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Eurosceptic Bloggers

Friday, December 03, 2004

Turkish Accession, From Turkey's Point of View

The Centre for European Reform has published an essay which is unique in its level of understanding of the Turkey EU accession issue.

Why, because:
It considers which aspects of the accession process and the EU’s rule book will be unpalatable to various Turkish interest groups.
Most western groups simply focus on what citizens of current members think.
In 2005, the Commission will set out in detail those other conditions for entry particularly those that concern economic reform and the implementation of the EU’s rule book, known as the acquis communautaire. EU accession requires an enormous range of changes, from environmental policy to financial services. Many of these reforms will be difficult for Turkey to swallow because they will entail significant costs, as well as deep restructuring of the public administration over a long period.
As I have tried to tell many Turks, some of these reforms are probably necessary anyway, but many of them will be an enormous waste of Money, far more important than any welfare that can be cadged from the EU. They still prefer to believe that the EU is a silver bullet that will cure all their countries ills.
Many Turks including otherwise well-informed politicians, journalists and business-people, are unaware of what the EU will demand of their country.
Many are completely surprised when you tell them that regulations will add huge costs to doing business and that bureaucracy will get worse rather than better. In addition:
The Union therefore often asks applicants to undertake reforms in areas that are not in fact covered by common EU policies.
Try explaining that one to a sceptical public. There are certain sections of the Turkish public that will see this as way past the mark.
The Central and East Europeans found some EU rules difficult to adopt because they cost a lot. For example, the costs of compliance are very high in areas such as environmental standards for cleaner air and water. The Central European countries have estimated that the total cost of EU-related improvements in the condition of the Turkish expenditure from their national budgets after membership is about 3-4 per cent of their GDP.
Turkeys economy being such a strong one will of course have no problem spending such sums. No sorry what I wanted to say was that such sums could be spent on improving literacy, healthcare or other fundamental problems rather than on the curvature of Bananas. Besides, Turkey is not as developed as the majority of Eastern Europe, so the cost as a percentage of GDP could be higher. Just think what cıould be achieved with more sensibly chosen priorities.
Local authorities are also bridling at the EU’s demands that they should allow more competition for public contracts, both from local and foreign companies.
Corruption in public contract tenders is a huge source of problems in Turkey. Addition of tighter rules could be helpful, but then again looking at Brussels, the idea that the EU could help fight corruption is too outlandish to bear thinking about.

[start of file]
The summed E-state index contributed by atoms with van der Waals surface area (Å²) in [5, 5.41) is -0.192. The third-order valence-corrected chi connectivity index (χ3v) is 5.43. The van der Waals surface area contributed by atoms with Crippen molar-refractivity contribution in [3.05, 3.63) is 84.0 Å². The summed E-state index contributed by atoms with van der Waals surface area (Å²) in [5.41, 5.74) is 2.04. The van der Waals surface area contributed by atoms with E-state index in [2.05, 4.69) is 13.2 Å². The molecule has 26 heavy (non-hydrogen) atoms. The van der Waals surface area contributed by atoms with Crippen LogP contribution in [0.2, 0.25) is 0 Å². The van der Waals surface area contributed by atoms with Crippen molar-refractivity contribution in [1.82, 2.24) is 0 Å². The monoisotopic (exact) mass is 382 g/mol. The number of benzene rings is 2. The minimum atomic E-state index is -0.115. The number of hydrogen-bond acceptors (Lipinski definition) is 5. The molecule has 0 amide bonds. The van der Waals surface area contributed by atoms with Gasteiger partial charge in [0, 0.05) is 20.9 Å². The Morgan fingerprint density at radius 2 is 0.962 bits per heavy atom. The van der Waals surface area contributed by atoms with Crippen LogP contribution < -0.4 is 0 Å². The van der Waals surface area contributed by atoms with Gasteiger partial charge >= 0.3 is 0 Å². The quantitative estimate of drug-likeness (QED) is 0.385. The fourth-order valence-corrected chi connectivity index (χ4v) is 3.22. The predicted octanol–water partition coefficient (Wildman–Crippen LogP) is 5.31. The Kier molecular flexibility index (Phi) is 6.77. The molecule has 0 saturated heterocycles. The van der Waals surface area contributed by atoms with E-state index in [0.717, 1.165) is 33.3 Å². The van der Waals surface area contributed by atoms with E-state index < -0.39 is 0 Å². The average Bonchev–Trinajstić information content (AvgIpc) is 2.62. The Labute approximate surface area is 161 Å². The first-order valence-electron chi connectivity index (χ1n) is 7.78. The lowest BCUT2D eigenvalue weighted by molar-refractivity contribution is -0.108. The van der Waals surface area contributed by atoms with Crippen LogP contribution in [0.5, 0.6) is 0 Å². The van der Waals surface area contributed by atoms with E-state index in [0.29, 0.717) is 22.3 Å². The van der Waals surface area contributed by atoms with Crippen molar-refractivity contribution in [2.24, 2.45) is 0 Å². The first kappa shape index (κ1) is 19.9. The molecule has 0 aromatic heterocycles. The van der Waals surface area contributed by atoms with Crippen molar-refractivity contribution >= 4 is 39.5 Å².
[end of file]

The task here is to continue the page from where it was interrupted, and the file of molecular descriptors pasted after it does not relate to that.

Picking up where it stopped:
The practical consequences of membership negotiations will be difficult, but the change in mentality required will be even harder. The Ottoman Empire was a great power. Britain’s experience shows how hard it can be for ex empires to accept sharing sovereignty in the EU, especially if they go on thinking that it is primarily an economic union.
The crux of the matter. Turks will in the end, I believe, refuse to kow tow to the mandarins in Brussels. Like the British, they con themselves into thinking that the EU is primarily or totally about economics. When the truth strikes home, they are not going to be very good at playing happily with the other members.
The political elite hopes that it will ensure Turkey’s future as a democracy with a stable economy. But the Turks will find that the EU is not just a club based on a shared identity, but also a huge set of rules and regulations. Its day to day business is not about values but about fire safety in shops and hygiene standards in dairies.
What the political elite fails to understand is first that the EU as a guarantee of democracy is in itself a bizarre notion, but that secondly, democratisation is a process that almost always goes hand in hand with economic development. The EU accession process has undoubtedly sped up the process in certain respects, but it was going to happen anyway. There are two economies in Turkey, as in other developing countries. The first one pays taxes, keeps to regulations and pays social security on its employees wages. The second economy is based on cash, personal contacts, minimal tax and corruption. The more rules there are, the bigger the advantage will be for the underground economy. Big business will be unable to compete, the professionalisation of the economy which is currently rapid, will grind to a halt. Professional dairies will whither, the worst kind will flourish. Not the aim I know, but that’s the reality.
Turkeys leaders have to start explaining to their country that the long road to EU membership will be hard, but the destination will be worth it.
In this whole essay, there is not one single fact to support the assumption that it will be worth it. But if the Turks want to risk 4% of their GDP, risk becoming a welfare case, and to divert their attention from the real issues that face them, then whom am I to disagree.

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